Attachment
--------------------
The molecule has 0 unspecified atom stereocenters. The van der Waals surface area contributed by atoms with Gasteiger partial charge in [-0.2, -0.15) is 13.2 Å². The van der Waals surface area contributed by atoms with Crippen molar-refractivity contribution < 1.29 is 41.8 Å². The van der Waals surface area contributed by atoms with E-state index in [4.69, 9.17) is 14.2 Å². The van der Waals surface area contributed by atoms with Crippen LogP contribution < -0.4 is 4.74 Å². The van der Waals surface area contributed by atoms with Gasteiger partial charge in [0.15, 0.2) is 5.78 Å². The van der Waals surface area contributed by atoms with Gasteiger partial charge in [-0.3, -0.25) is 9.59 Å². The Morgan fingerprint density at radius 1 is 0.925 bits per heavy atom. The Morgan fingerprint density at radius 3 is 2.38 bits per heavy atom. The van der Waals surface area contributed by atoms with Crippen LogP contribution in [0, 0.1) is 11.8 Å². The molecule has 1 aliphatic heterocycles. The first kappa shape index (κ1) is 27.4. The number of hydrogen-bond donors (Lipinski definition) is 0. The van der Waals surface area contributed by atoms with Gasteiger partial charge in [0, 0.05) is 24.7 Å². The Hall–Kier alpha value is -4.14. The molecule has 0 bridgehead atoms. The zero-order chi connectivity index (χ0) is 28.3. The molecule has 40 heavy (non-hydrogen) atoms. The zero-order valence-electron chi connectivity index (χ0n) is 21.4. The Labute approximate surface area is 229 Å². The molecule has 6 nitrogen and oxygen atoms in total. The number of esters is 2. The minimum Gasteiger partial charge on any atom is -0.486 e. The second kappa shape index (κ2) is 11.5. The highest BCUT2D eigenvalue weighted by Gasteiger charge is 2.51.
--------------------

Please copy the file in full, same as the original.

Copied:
The molecule has 0 unspecified atom stereocenters. The van der Waals surface area contributed by atoms with Gasteiger partial charge in [-0.2, -0.15) is 13.2 Å². The van der Waals surface area contributed by atoms with Crippen molar-refractivity contribution < 1.29 is 41.8 Å². The van der Waals surface area contributed by atoms with E-state index in [4.69, 9.17) is 14.2 Å². The van der Waals surface area contributed by atoms with Crippen LogP contribution < -0.4 is 4.74 Å². The van der Waals surface area contributed by atoms with Gasteiger partial charge in [0.15, 0.2) is 5.78 Å². The van der Waals surface area contributed by atoms with Gasteiger partial charge in [-0.3, -0.25) is 9.59 Å². The Morgan fingerprint density at radius 1 is 0.925 bits per heavy atom. The Morgan fingerprint density at radius 3 is 2.38 bits per heavy atom. The van der Waals surface area contributed by atoms with Crippen LogP contribution in [0, 0.1) is 11.8 Å². The molecule has 1 aliphatic heterocycles. The first kappa shape index (κ1) is 27.4. The number of hydrogen-bond donors (Lipinski definition) is 0. The van der Waals surface area contributed by atoms with Gasteiger partial charge in [0, 0.05) is 24.7 Å². The Hall–Kier alpha value is -4.14. The molecule has 0 bridgehead atoms. The zero-order chi connectivity index (χ0) is 28.3. The molecule has 40 heavy (non-hydrogen) atoms. The zero-order valence-electron chi connectivity index (χ0n) is 21.4. The Labute approximate surface area is 229 Å². The molecule has 6 nitrogen and oxygen atoms in total. The number of esters is 2. The minimum Gasteiger partial charge on any atom is -0.486 e. The second kappa shape index (κ2) is 11.5. The highest BCUT2D eigenvalue weighted by Gasteiger charge is 2.51.